Wednesday, December 14, 2005


PRIMAL ATTRACTION: Waiters hoisting swords of glistening meat roam around the expansive dining room at Fogo de Chao (1101 Pennsylvania Ave. NW; 202-347-4668), looking for signs that patrons of the just-opened Brazilian restaurant want them to carve off a slice or two from their skewers of pork, beef, chicken and lamb. Using green- and red-sided disks, diners get to set the pace of their meals: When the green side is displayed, the meat cutters swarm a table. When the red side is up, they know to stop slicing.

If you like protein -- and the concept of all-you-can-eat -- this churrascaria (meat restaurant) is for you. Fogo de Chao trots out 15 different cuts and a 30-item salad bar that definitely encourage overindulging.

The main attraction, rubbed with rock salt and cooked over a gas fire, is mostly succulent; juicy top sirloin, crusty pork ribs and garlicky prime sirloin rank among my suggested picks. While it's fun to find smoked salmon and hearts of palm at the salad bar, I'm less enamored of the cottony tomatoes and bland potato salad. And the side dishes that come with the meat -- wet mashed potatoes, crackery polenta -- need rethinking.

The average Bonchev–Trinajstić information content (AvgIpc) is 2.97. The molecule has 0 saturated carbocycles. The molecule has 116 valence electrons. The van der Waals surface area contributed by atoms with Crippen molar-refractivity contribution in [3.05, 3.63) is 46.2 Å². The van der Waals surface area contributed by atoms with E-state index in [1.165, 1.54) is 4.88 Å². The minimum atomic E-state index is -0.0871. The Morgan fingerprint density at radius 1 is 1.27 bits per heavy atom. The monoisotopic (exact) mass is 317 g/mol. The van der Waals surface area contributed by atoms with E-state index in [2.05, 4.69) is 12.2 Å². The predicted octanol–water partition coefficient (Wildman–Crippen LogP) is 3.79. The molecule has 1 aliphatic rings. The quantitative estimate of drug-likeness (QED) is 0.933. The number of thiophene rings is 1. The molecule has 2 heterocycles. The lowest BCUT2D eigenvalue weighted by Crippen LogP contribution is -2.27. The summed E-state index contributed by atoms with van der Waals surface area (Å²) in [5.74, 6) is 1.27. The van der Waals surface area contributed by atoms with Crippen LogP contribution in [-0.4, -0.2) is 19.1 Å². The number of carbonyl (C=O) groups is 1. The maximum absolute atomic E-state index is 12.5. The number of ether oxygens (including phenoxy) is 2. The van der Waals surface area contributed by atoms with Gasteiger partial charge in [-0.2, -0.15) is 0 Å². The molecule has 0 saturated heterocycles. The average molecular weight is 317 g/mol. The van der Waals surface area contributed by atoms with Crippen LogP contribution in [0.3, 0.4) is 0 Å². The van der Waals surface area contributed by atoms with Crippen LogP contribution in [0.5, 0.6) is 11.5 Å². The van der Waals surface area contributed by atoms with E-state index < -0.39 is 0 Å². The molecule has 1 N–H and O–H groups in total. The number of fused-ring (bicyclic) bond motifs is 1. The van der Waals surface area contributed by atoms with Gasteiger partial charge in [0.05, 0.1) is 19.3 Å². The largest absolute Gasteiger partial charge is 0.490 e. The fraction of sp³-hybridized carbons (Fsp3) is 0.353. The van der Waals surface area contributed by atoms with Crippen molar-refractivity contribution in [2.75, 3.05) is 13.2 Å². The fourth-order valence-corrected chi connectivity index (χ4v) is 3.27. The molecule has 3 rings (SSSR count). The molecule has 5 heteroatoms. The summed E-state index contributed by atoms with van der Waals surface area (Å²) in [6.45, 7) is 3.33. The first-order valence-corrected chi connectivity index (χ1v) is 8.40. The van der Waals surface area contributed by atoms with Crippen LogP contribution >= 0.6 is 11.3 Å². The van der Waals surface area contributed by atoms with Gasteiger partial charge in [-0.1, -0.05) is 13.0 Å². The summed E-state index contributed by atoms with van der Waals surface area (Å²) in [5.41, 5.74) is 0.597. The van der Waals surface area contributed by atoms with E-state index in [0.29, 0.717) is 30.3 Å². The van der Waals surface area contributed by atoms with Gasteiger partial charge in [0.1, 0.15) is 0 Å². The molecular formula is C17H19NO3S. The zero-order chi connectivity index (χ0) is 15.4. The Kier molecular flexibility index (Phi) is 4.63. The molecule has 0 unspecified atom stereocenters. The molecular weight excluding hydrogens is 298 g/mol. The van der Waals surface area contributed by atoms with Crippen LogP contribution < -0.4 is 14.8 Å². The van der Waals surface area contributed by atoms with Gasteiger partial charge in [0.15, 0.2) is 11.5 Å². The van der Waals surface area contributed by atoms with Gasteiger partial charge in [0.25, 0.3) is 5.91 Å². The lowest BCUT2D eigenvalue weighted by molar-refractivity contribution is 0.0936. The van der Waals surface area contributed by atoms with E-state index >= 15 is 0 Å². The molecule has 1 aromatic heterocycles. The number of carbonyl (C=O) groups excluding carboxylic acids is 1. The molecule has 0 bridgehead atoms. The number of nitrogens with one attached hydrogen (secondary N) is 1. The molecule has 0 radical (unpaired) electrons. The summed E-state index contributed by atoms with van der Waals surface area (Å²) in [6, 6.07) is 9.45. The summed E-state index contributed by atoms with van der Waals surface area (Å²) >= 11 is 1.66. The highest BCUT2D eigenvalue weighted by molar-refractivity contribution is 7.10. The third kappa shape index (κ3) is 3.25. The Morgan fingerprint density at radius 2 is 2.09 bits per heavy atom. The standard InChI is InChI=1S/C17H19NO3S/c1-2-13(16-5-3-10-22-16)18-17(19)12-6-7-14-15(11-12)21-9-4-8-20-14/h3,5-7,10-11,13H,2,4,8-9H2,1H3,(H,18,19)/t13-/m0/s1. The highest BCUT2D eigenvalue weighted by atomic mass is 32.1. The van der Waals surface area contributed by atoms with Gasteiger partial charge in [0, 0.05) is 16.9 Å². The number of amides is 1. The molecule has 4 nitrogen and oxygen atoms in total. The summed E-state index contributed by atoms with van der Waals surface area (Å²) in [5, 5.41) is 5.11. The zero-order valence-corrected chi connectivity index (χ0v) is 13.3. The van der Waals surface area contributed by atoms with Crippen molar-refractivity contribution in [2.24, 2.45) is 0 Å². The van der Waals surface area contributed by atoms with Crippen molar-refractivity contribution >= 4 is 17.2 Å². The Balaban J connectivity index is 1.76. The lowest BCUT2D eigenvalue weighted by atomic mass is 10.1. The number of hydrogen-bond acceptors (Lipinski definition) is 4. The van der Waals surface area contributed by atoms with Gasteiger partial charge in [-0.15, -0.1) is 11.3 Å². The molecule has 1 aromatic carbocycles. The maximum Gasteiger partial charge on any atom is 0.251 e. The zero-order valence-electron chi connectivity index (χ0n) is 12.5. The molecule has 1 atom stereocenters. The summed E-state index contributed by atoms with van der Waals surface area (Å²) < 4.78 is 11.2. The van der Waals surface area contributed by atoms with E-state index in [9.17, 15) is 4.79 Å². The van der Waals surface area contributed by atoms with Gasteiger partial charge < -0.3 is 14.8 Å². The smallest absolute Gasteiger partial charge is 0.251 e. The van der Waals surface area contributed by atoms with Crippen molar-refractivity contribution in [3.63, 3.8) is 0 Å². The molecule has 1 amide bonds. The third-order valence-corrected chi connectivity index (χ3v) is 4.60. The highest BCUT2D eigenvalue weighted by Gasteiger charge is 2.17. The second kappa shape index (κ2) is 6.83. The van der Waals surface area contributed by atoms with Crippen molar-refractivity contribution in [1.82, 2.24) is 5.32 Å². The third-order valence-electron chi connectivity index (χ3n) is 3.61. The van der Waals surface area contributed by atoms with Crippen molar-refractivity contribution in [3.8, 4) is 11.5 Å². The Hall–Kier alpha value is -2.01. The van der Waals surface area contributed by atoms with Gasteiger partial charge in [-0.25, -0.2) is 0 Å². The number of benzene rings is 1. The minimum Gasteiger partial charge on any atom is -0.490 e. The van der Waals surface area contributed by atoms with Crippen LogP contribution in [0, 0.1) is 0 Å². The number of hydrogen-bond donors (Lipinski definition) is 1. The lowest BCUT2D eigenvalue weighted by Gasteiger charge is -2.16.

Weighing in with 350 seats spread across two floors, the newcomer replaces the deli known as Stacks and represents the 10th such steakhouse for the Brazilian-based chain, which counts five other branches in the United States.

How did we experience such expert service only a day after the dinner and a show was introduced (and playing to a packed house)? A manager explained that at least 20 members of the Washington staff relocated from sister restaurants and that most of the meat carvers learned their craft where they grew up: Brazil.

Lunch $24.50, dinner $44.50. Prices do not include drinks, dessert, tax or gratuity.

© 2005 The Washington Post Company